by Juliette Remond-Tiedrez

I mainly wanted to go the Institut du monde arabe (IMA – Arab world institute) last Monday to see Amal. Amal, which means hope in Arabic and is a female name, is the 3.5 meter puppet representing the millions of Syrian children having had to flee Syria and migrate to Europe. She started her journey in Gaziantep, a Turkish city bordering Syria, – like so many other Syrian refugees.

© The Guardian: Little Amal’s journey: the puppet that crossed Europe – in pictures

I wanted to combine seeing her with the IMA’s Special evening for Syria. Unfortunately when I came to the institute, Amal was already gone – turns out I misread the date of her departure from the IMA. Luckily I still had the Special evening for Syria which turned out to be a lot more emotional that I had expected.

The evening, which was dedicated to “not forgetting Syria”, combined speeches and musical performances in remembrance of all women (and men) detained in Syrian prisons.

The evening kicked off with a quick presentation by the two organisers, musician Naïssam Jalal and movie maker Hala Alabdalla. Ms Alabdalla, who didn’t want to be blinded by the spotlight while giving her presentation but instead wanted to be able to see the crowd, did her speech away from the light, in the dark. Her will not to put the focus on hersef, but rather on the cause, was also an obvious motivation behind her choice.

Garance Le Caisne gave a strong testimony. She is an independent journalist, and the only person to have met Caesar. Caesar is the code name of a Syrian military photographer who defected and leaked 53,000 photos of people killed by the regime and whom he was asked to photograph. Ms Le Caisne explained that families who discovered their loved ones in the so-called “Caesar files” found a sort of relief in it, because it meant they were finally at peace, that they were not being tortured anymore. At that moment her voice broke as she couldn’t continue. The families also felt relief from the fact that if they could recognize their loved ones, it means they were still recognizable despite being tortured…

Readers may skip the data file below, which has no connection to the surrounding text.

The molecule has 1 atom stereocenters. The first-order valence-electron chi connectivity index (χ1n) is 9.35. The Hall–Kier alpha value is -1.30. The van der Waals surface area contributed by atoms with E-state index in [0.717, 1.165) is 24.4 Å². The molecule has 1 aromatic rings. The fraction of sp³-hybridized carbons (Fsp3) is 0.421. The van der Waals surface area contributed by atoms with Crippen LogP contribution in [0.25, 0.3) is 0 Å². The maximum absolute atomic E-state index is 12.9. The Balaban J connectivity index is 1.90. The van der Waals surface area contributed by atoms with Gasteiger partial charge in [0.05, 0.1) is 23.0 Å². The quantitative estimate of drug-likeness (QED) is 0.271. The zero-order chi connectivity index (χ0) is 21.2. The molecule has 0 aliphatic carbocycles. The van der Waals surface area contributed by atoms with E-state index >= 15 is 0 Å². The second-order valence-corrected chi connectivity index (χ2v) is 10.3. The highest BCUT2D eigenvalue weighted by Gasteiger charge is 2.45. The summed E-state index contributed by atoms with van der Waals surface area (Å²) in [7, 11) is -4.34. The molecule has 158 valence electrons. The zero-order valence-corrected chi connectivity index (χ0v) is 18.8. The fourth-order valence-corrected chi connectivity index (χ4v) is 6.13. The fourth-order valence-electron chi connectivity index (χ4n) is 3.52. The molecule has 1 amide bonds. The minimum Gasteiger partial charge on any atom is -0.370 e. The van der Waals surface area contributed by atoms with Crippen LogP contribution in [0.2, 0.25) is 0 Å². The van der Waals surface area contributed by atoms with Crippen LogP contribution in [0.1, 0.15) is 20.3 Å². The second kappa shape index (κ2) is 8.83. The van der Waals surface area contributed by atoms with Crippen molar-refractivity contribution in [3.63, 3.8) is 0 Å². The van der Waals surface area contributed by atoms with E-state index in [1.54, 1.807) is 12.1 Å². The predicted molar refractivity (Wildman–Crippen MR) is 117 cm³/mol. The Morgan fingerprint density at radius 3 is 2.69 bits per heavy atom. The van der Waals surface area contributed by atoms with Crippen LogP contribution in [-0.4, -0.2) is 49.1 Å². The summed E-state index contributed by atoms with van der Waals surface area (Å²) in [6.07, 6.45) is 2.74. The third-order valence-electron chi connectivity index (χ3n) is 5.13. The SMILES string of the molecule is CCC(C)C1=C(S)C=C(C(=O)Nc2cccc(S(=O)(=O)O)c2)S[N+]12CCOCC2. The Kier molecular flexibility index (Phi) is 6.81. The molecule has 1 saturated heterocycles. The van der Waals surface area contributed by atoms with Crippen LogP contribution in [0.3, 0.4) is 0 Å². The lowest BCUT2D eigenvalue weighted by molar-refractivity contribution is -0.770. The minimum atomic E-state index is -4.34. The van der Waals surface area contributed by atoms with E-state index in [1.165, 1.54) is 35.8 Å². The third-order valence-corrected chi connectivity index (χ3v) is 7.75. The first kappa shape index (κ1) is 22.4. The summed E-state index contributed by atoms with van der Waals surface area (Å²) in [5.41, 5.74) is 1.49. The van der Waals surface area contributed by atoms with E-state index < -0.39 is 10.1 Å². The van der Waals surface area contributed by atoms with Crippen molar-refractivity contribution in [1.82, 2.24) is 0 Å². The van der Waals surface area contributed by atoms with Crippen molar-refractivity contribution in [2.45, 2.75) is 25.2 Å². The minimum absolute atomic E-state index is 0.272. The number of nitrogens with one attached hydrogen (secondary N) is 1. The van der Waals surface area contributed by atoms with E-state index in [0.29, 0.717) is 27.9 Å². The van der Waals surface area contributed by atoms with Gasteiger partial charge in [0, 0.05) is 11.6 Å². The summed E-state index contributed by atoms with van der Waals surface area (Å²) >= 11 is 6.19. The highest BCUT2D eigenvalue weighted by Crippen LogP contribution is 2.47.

Because all three testimonies were emotional, in their own different ways (Agnès Levallois discussed the geopolitical situation of Syria while Hana Jaber talked about the exclusion of Syrian children from Turkish, Lebanese and Jordanian school systems), the musical breaks seemed necessary for the public to process them. La Chica’s choice of songs about feminism, woman power and American capitalism felt empowering as Sandra Nkaké’s focus on love was comforting.

The evening ended with a very powerful concert by Franco-Syrian flute musician Naïssam Jalal (she also hosted the event) who performed, among other songs, Almot Wala Almazala: death rather than humiliation. This slogan used to be chanted by protestors at the begging of the Revolution. However, as we know, ten years on, most Syrians who sang this slogan have known humiliation, death, or both.

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